The decision

Upper Tribunal
(Immigration and Asylum Chamber) Appeal Number: PA/01821/2017


Heard at Field House
Decision & Reasons Promulgated
On 26 January 2018
On 23 February 2018






For the Appellant: Mr J Dhanji, Counsel instructed by Haris Ali Solicitors
For the Respondent: Mr S Walker, Home Office Presenting Officer

1. The appellant is a citizen of Pakistan born on [ ] 1985. On 9 January 2009 she claimed asylum in the UK on the basis of fearing her abusive husband and his parents would kill her. Her application was refused on 24 January 2014 and a subsequent appeal to the First-tier Tribunal, heard by Judge Herlihy on 19 June 2014, was dismissed. The appellant then made new submissions claiming to face a risk on return to Pakistan because she now had a daughter who was born on 18 December 2015 out of wedlock. She claimed to be at risk both because of her daughter being illegitimate and because she had committed adultery, which is a criminal offence in Pakistan.
2. On 7 February 2017 the respondent refused the application. The appellant appealed to the First-tier Tribunal where her appeal was heard by Judge Andonian. In a decision promulgated on 11 September 2017 the judge dismissed the appeal. The appellant is now appealing against that decision.
Decision of the First-tier Tribunal
3. The judge accepted that the appellant had an illegitimate child born in the UK but not that she would face a risk on return because of this. He rejected the appellant's contention that her husband and family presented a danger to her. He also found that the authorities in Pakistan would, in the event that there was a threat to the appellant from her husband or family, provide her with sufficient protection and that it would be reasonable for her to relocate internally.
4. At paragraph 36 of the decision the judge stated that he did not find it credible that the appellant's husband would have the resources or inclination to look for her outside of her home area.
5. At paragraph 38 the judge stated that:
"Whilst it is accepted that a person may face some practical difficulties in starting life at a new place and may have a genuine concern about uncertainties involved there, the appellant has not provided any evidence to suggest that she would have an inability to lead a relatively normal life in another safe part of her country judged by the standards that generally prevail in her country of nationality."
6. The judge concluded at paragraph 41 that:
"The appellant had failed to demonstrate the authorities in Pakistan will be unable or unwilling to offer her protection if she sought it".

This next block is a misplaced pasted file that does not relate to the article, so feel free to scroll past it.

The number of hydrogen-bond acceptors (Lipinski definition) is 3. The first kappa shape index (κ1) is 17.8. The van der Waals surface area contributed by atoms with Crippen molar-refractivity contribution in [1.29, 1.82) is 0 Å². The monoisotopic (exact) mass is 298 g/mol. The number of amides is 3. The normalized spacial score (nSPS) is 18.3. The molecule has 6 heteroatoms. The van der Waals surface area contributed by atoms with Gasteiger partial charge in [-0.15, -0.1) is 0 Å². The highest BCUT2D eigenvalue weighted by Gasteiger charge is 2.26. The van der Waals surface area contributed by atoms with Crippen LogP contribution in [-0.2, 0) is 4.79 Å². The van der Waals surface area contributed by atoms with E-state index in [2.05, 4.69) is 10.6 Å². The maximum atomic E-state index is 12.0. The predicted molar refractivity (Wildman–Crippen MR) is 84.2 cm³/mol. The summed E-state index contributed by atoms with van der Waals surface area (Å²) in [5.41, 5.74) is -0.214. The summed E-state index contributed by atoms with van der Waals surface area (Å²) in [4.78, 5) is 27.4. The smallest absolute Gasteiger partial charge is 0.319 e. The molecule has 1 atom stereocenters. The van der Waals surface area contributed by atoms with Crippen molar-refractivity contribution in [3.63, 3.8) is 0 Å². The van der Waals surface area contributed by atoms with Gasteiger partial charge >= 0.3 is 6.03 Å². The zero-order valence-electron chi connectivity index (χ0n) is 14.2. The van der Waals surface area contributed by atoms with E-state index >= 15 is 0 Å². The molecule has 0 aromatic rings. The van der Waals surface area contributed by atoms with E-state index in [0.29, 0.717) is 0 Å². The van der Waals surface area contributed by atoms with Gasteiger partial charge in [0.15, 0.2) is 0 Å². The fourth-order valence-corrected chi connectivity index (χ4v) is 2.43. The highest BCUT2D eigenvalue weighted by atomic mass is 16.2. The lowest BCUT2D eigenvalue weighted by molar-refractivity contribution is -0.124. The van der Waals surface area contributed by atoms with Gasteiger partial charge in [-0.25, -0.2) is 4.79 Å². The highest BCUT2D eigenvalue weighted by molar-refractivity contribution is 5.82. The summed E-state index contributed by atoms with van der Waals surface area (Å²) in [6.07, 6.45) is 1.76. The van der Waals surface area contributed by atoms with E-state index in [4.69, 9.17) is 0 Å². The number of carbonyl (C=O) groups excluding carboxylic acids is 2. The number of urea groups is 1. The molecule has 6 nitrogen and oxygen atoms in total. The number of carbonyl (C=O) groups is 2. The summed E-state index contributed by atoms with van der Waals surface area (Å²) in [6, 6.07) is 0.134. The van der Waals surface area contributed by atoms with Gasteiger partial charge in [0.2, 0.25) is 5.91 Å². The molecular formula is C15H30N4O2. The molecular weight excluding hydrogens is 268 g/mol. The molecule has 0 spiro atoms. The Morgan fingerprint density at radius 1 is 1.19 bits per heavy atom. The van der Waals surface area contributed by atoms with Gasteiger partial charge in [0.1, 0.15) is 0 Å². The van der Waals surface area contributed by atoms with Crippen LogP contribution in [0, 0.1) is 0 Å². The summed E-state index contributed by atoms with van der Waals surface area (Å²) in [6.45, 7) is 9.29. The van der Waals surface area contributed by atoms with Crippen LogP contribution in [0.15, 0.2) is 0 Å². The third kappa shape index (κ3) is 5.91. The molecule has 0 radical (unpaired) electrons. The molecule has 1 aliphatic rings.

7. Both parties agreed that the judge made a material error of law.
8. The uncontested evidence was that the appellant has a child who was born out of wedlock on 18 December 2015. The appellant's case was that because she would be returning to Pakistan with an illegitimate child, having committed adultery, both she and the child would be at risk of persecution from the state, as well as from her husband and his (and her) family. In addition, she maintained that she would face very significant obstacles such that removing her to Pakistan would be contrary to Article 8 ECHR.
9. The evidence before the First-tier Tribunal included the Home Office's Country Information and Guidance titled Pakistan: Women fearing gender-based harm/violence, dated February 2016. Section 9 of this report includes the following:
"9.1.1 The offence of zina defines 'adultery' and is covered under the Offence of Zina Ordinance, 1979, which states, 'A man and a woman are said to commit 'Zina' if they wilfully have sexual intercourse without being married to each other. Zina is liable to hadd (the punishment decreed by the Quran): stoning to death, or 100 lashes. The Hudood laws apply to both Muslims and non-Muslims although the punishments differ. The authorities have never carried out the penalty of death by stoning, partly due to strict evidentiary requirements. However, in many rural areas of Pakistan, jirgas issue death sentences for couples or women deemed to have offended the conservative culture. Reuters reported in 2014 'Such killings are illegal in Pakistan, but the police force is weak and often ignores them. Even if the cases are brought to court, they can take years to be heard and the national conviction rate hovers between 5 to 10 percent. If convicted, the victim's family can forgive the killers - a major loophole since the killers often are the victim's family.